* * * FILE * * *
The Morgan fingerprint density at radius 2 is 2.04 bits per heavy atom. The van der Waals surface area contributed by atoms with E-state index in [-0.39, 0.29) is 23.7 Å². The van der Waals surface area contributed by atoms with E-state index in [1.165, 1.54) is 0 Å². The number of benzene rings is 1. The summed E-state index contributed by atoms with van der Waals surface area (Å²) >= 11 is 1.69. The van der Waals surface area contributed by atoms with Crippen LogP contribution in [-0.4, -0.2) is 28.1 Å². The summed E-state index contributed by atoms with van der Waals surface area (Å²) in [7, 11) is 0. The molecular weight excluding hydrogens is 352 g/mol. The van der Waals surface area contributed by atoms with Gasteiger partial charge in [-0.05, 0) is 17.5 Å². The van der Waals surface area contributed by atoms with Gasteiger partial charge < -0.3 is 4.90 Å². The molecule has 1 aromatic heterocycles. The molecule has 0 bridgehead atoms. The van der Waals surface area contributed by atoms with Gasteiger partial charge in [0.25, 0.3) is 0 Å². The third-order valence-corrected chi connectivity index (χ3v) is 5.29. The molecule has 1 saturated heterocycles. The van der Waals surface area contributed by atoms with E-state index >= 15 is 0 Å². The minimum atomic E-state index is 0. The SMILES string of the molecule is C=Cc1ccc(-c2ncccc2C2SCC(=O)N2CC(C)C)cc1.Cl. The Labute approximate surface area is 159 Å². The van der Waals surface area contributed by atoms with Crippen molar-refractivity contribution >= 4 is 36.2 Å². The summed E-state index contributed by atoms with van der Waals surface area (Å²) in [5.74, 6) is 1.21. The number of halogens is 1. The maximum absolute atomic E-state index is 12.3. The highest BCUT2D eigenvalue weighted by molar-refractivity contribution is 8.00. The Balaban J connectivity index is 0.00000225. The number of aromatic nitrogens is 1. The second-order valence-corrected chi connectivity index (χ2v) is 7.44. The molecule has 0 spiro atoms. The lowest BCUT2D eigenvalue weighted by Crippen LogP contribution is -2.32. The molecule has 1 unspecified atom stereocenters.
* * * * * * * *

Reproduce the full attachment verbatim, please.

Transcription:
The Morgan fingerprint density at radius 2 is 2.04 bits per heavy atom. The van der Waals surface area contributed by atoms with E-state index in [-0.39, 0.29) is 23.7 Å². The van der Waals surface area contributed by atoms with E-state index in [1.165, 1.54) is 0 Å². The number of benzene rings is 1. The summed E-state index contributed by atoms with van der Waals surface area (Å²) >= 11 is 1.69. The van der Waals surface area contributed by atoms with Crippen LogP contribution in [-0.4, -0.2) is 28.1 Å². The summed E-state index contributed by atoms with van der Waals surface area (Å²) in [7, 11) is 0. The molecular weight excluding hydrogens is 352 g/mol. The van der Waals surface area contributed by atoms with Gasteiger partial charge in [-0.05, 0) is 17.5 Å². The van der Waals surface area contributed by atoms with Gasteiger partial charge < -0.3 is 4.90 Å². The molecule has 1 aromatic heterocycles. The molecule has 0 bridgehead atoms. The van der Waals surface area contributed by atoms with Gasteiger partial charge in [0.25, 0.3) is 0 Å². The third-order valence-corrected chi connectivity index (χ3v) is 5.29. The molecule has 1 saturated heterocycles. The van der Waals surface area contributed by atoms with E-state index >= 15 is 0 Å². The minimum atomic E-state index is 0. The SMILES string of the molecule is C=Cc1ccc(-c2ncccc2C2SCC(=O)N2CC(C)C)cc1.Cl. The Labute approximate surface area is 159 Å². The van der Waals surface area contributed by atoms with Crippen molar-refractivity contribution >= 4 is 36.2 Å². The summed E-state index contributed by atoms with van der Waals surface area (Å²) in [5.74, 6) is 1.21. The number of halogens is 1. The maximum absolute atomic E-state index is 12.3. The highest BCUT2D eigenvalue weighted by molar-refractivity contribution is 8.00. The Balaban J connectivity index is 0.00000225. The number of aromatic nitrogens is 1. The second-order valence-corrected chi connectivity index (χ2v) is 7.44. The molecule has 0 spiro atoms. The lowest BCUT2D eigenvalue weighted by Crippen LogP contribution is -2.32. The molecule has 1 unspecified atom stereocenters.